A team at NYU and Modl.ai have posited in their recent work, that simple image processing techniques (listed below) can improve the generalisation in deep reinforcement learning systems. 

RL systems are typically trained on gaming platforms which are test beds for teaching agents new tasks through visual cues. By exploiting the field of views of the agents on these platforms, the researchers believe that they can enable better generalisation. They have predominantly used the following techniques: 

The researchers have conducted their experiments on the technique on two game variants — a GVGAI port for the dungeon system in The Legend of Zelda and a simplified version of the game, Simple Zelda. 

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Why Models Fail To Generalise

via OpenAI blog

Although deep reinforcement learning agents can solve complex tasks, they struggle to transfer their experience to new environments. According to the findings by the researchers at OpenAI, generalizing between tasks remains difficult for state of the art deep reinforcement learning (RL) algorithms. 

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However, one thing to be noted is “generalization” is used in a completely different way in reinforcement learning context compared to, say a supervised learning setup.

In Supervised Learning, generalization usually refers to generalization performance on a test set that is taken from the same (or otherwise very similar) data distribution. Whereas, RL generalization typically refers to transfer learning between tasks. 

The failure of generalization, observed the researchers at NYU,  extended to various environments with static third-person perspective. 

A Simple Way To Generalisation

To begin with, the authors in their paper, consider the hypothesis that generalisation in deep RL is almost not possible with the existing methods. Learning generalizable policies, posit the authors, is more effective when the games that are used for training have an agent-centric view.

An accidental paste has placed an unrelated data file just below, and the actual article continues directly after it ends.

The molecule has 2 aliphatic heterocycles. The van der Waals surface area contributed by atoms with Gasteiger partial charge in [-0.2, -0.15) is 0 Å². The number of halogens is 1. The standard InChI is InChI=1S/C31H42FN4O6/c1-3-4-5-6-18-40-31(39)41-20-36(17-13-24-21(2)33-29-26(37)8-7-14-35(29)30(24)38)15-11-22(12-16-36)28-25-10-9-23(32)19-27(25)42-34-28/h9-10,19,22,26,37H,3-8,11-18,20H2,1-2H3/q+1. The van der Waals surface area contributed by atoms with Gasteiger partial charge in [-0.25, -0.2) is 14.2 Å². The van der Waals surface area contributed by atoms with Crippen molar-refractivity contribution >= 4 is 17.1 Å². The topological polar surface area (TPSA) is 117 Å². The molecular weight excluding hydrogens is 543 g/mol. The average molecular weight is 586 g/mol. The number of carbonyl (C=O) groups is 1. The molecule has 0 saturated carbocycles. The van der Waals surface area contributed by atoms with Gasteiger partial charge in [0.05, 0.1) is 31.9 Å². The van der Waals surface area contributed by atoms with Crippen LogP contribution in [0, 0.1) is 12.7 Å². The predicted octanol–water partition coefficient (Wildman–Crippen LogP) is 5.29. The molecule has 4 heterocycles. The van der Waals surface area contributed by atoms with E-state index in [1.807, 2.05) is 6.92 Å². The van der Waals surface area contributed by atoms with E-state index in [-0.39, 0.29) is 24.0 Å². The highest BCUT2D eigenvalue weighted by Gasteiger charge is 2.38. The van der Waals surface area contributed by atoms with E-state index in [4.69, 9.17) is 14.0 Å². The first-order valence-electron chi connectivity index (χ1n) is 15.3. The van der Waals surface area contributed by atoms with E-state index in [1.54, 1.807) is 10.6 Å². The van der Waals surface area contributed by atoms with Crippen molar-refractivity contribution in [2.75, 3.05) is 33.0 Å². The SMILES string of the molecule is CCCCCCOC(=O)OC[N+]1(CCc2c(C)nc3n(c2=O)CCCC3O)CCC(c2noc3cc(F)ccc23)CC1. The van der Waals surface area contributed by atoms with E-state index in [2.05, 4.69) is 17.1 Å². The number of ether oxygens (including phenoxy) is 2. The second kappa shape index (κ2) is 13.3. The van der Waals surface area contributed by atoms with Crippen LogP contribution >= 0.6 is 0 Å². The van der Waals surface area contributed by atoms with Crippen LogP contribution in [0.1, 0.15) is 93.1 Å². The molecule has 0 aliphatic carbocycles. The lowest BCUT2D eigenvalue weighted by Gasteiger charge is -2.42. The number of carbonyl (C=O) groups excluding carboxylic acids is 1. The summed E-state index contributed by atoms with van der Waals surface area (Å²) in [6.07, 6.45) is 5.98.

For their experiments, they made use of well known image processing techniques: Translation, Rotation and Cropping.


Think of translation as the ‘re-centre’ option on Google Maps. In the video games that were used for the experiment, the authors tried to use translation techniques to move the agent towards the target. Being relative closer to the target is also an indication of significant learning leaps in the agent. As shown in the above picture, the agent (pink square) is centered on the right side.


Rotation helps the agent to learn navigation as it simplifies the task. For example: if you want to reach for something on the right, the agent just rotates until that object is above and then move up. If that object becomes to the left, the same strategy can be applied (rotate then move up). This is not the case without rotation where we need to move to a different direction depending on the location of the target object.


Neural networks, wrote the authors, can be considered to be behaving as Locality-sensitive hashing (LSH) functions but put them in environments with many combinatorial arrangements of agent and object locations, things get cumbersome. As intuitive as it sounds, cropping the visual field, allows the agent to focus on what is more local to it and help the deep reinforcement learning system learn better.

However, cropping also comes with a disadvantage as there will be some missing information and lack of a global context at the agent’s end.


To conclude, the authors say that RL agents are better off learning first hand than from a third player perspective unlike in humans where detaching oneself from the immediate surrounding and viewing from a third person perspective gives more insights.

The authors have also, in their paper, admit that their hypothesis runs counter to received wisdom and implicit assumptions in the mainstream of deep reinforcement learning research. 

They insist that deep reinforcement learning generalisation on games with static third-person representations, may or may not work because the network structures cannot learn the types of input transformations that are necessary for generalizable policies. 

In any case, they also imply that input representation plays a much larger role than is commonly assumed.

According to the researchers at OpenAI, deep RL systems can be improved if more research is done in the following areas:

Read more about generalisation challenges here.